De menselijke maat
De aarde over tienduizend jaar
The Earth Ten Thousand Years from Now
The Human Scale sparkles with erudite iconoclasm. Salomon Kroonenberg tackles such explosive issues as climate change, the greenhouse effect and rising sea levels both unconventionally and incisively. His tone and line of reasoning demonstrate his aversion to doom-mongering; in fact he fires a formidable salvo of arguments at fashionable alarmist forecasts that suggest the earth is heading for man-made catastrophe.
Kroonenberg takes the reader around the globe from the Caspian Sea (with its extreme changes in surface level) to the Columbian volcano Nevado del Ruiz, which spewed tons of mud over the small town of Armero in 1985, turning it into a necropolis. At the same time he produces chains of facts and correlations, which he binds together into a kind of geological Theory of Everything. He offers a surprisingly new and topical perspective by forcing the reader to look over the edge of a vast abyss of time, measured in billions of years.
Kroonenberg challenges politicians, scientists and other opinion makers to extend their models of the future, which often look ahead no more than a century, to at least the year 10,000. He wants them to measure events not only against a human scale but against that of the natural world.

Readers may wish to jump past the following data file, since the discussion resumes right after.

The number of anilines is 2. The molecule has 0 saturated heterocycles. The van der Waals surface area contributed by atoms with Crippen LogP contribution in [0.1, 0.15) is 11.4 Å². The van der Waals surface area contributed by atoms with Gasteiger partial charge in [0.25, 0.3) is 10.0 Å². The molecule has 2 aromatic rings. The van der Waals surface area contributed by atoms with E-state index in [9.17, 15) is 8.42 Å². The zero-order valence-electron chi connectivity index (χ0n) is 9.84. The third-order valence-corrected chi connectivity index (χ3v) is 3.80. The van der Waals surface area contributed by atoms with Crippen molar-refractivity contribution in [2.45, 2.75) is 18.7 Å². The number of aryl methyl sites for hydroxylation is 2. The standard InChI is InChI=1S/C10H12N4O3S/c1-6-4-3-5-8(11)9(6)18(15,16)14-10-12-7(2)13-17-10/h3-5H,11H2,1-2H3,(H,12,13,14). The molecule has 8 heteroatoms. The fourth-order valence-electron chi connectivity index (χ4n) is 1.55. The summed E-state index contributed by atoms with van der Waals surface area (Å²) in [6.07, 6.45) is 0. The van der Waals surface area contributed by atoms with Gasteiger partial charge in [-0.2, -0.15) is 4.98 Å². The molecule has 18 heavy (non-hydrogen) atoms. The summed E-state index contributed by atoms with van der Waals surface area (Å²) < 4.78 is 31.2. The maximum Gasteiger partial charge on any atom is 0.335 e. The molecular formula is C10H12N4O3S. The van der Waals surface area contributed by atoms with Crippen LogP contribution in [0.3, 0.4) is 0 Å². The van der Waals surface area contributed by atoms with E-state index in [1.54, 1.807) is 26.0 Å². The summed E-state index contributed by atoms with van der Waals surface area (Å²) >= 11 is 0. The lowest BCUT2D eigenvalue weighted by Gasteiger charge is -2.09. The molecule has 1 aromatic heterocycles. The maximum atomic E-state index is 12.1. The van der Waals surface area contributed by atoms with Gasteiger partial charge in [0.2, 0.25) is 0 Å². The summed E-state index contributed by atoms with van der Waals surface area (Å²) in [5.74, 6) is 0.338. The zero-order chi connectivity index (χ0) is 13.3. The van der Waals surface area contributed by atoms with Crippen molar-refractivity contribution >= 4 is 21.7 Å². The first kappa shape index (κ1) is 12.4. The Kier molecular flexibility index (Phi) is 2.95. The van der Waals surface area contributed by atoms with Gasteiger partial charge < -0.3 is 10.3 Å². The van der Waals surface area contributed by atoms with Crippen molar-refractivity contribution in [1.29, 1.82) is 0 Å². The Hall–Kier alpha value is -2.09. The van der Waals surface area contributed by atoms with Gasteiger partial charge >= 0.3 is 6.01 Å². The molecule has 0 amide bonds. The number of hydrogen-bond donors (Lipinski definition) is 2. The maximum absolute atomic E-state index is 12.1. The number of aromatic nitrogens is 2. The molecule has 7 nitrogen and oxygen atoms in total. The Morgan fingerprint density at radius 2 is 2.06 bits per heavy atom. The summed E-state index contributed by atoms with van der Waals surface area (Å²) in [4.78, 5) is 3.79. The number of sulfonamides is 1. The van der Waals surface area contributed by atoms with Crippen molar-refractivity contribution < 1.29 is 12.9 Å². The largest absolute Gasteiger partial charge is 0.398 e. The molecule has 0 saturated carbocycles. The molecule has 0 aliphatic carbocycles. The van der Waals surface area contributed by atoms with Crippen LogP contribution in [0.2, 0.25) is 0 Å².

This accessible, almost playful book enables the reader to take several steps back, like a painter working on a large canvas. Only then can we get a sense of the earth’s great geological cycles, such as the recurring ice ages. The author continues to surprise (if not provoke) with assertions like: why all the fuss about adding a bit more greenhouse gas to the atmosphere when we are already due for another ice age?
Professor Kroonenberg, known to his colleagues as ‘a poet among geologists’, scatters references to world literature throughout his intelligently composed marathon lecture. Far from being pretentious, this is a well considered way of raising the material above the grubbing around in the dirt which so limits many books on geology.
‘I want to show how insignificant humans are,’ Kroonenberg explains. ‘We are merely a tiny cog in the works, a factor that can be almost completely discounted.’ He achieves this aim to a truly remarkable degree. The Human Scale is a book that takes risks in its exploration of both social and scientific issues.